Iago exploits many aspects of Othello's character to achieve his own end--making those around him as miserable as he is.
Some characteristics you might consider are the following:
(1) Othello is trusting: "He thinks men honest that but seem to be so." Othello is a good man, and because he is honest and forthright, he sees others in this way. Iago knows that Othello thinks he (Iago) is honest, and that he trusts Iago's knowledge of people.
(2) Othello is a soldier, a man of action, one who must make decisions quickly. As a soldier, he would view betrayal as one of the worst offenses. And as acting head of Cyprus, Othello would view betrayal as an act of treason. We see Iago using this characteristic when he tells Othello to let Desdemona live. This type of reverse psychology works just the way Iago had planned, making Othello even more determined to kill her.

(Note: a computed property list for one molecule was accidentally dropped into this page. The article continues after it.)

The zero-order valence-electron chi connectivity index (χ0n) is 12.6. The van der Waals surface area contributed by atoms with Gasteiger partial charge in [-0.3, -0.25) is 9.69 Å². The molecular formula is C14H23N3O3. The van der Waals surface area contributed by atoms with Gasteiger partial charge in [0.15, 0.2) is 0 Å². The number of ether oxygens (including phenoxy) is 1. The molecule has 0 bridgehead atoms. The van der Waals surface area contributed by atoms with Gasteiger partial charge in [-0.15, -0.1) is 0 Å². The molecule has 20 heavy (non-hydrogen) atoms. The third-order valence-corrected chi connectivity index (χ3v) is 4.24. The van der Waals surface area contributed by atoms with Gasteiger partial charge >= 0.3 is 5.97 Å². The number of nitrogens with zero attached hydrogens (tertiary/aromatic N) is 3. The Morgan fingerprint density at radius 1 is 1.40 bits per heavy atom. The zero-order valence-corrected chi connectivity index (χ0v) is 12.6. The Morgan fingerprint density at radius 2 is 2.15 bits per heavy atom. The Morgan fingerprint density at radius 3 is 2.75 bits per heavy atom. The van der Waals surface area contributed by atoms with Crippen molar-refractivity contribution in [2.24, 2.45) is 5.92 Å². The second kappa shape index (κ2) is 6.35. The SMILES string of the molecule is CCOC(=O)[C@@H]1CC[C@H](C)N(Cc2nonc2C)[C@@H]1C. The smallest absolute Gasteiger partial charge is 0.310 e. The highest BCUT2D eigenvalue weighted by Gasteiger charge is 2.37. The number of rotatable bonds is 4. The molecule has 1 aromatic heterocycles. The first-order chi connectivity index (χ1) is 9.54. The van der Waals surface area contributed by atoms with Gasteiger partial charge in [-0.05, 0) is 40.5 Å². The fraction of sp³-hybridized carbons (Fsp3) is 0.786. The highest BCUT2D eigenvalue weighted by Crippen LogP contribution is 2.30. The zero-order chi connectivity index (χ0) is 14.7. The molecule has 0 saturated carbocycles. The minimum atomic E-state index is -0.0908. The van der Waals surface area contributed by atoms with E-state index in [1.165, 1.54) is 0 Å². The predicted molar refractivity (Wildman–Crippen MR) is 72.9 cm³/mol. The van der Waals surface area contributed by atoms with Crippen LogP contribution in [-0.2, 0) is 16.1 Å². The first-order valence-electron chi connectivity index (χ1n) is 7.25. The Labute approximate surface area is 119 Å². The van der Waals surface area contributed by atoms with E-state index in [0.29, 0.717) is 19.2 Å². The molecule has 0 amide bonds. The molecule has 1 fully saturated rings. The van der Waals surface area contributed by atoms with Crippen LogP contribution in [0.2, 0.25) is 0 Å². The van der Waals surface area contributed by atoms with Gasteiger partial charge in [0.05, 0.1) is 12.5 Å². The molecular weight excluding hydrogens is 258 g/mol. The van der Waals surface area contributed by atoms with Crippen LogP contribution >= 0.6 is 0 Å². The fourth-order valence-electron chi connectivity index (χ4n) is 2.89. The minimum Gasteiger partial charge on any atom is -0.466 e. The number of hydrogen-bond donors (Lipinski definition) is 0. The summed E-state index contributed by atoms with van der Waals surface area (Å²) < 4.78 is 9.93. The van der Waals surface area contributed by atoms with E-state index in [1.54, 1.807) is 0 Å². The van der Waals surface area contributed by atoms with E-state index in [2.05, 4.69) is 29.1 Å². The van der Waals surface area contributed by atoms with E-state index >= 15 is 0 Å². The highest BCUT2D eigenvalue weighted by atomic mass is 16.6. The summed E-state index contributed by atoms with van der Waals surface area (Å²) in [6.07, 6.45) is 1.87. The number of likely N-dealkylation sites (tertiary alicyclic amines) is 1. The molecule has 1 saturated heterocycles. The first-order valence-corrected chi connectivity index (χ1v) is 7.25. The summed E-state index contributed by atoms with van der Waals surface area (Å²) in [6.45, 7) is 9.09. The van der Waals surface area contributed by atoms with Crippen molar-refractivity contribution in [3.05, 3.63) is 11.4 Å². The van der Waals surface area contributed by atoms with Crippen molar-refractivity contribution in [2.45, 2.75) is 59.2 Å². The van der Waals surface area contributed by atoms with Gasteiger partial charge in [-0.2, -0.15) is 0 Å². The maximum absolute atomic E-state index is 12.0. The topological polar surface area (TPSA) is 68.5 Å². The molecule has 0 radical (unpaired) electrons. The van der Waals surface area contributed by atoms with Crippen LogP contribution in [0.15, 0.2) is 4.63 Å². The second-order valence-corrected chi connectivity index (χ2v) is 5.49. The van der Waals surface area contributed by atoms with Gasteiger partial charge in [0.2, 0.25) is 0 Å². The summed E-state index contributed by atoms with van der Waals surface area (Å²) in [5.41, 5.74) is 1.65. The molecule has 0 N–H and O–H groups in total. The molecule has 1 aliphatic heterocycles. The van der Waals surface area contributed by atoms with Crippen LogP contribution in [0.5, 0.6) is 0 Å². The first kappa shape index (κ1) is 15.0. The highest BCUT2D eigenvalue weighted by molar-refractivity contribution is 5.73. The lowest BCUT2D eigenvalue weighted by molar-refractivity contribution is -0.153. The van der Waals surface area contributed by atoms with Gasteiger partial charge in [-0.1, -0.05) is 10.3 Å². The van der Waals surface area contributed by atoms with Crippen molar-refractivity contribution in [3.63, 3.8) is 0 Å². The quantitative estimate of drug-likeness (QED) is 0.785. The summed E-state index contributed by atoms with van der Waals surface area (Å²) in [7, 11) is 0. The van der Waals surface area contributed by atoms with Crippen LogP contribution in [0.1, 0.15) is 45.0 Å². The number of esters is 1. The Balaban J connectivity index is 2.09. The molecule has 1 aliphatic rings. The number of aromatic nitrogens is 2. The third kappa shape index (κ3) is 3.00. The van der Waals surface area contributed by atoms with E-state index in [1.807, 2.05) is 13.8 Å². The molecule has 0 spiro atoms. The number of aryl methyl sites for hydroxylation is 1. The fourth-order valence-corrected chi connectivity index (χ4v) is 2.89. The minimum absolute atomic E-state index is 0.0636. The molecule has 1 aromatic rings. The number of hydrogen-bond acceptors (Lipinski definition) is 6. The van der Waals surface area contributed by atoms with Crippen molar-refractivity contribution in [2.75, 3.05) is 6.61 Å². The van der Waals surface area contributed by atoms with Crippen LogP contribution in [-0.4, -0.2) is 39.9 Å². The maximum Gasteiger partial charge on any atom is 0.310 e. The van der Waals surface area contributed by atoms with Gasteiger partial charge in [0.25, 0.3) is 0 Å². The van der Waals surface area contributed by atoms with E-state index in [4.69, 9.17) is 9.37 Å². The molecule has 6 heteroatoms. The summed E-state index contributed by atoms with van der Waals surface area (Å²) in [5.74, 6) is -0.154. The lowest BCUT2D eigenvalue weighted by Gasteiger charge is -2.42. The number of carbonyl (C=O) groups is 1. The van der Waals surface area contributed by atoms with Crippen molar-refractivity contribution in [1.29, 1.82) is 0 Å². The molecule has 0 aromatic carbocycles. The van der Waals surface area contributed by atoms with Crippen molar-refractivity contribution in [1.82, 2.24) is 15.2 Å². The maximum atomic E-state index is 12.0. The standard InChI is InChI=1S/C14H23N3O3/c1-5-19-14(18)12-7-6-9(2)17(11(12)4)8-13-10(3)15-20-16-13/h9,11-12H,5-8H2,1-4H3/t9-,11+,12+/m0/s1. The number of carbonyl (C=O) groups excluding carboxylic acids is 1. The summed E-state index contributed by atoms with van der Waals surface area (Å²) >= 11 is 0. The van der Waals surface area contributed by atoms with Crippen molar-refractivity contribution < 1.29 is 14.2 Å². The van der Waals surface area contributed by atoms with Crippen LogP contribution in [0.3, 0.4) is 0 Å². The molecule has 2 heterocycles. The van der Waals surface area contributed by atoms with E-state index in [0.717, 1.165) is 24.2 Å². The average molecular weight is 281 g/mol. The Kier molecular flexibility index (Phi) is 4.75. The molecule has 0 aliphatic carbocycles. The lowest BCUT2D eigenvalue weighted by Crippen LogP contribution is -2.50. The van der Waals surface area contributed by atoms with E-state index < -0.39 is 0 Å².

(3) Othello is also a man of absolutes. He either loves or he hates. He is not lukewarm. As he says about himself: "Away at once with love or jealousy." Othello's definition of love requires absolute trust. He cannot simultaneously love and be jealous or suspicious. So, Iago knows that if he can plant any doubt in Othello's mind about Desdemona's infidelity, he will succeed.
(4) Othello is somewhat insecure about matters of the heart. While he is excellent as a military man, in domestic matters he is somewhat ill at ease. Even in act one, Othello apologizes for his speech: "Rude am I in speech and have not those soft parts of conversation that chamberers have." Iago points out that Cassio is young, a courtier, "framed to make women false" -- in many ways Othello's opposite.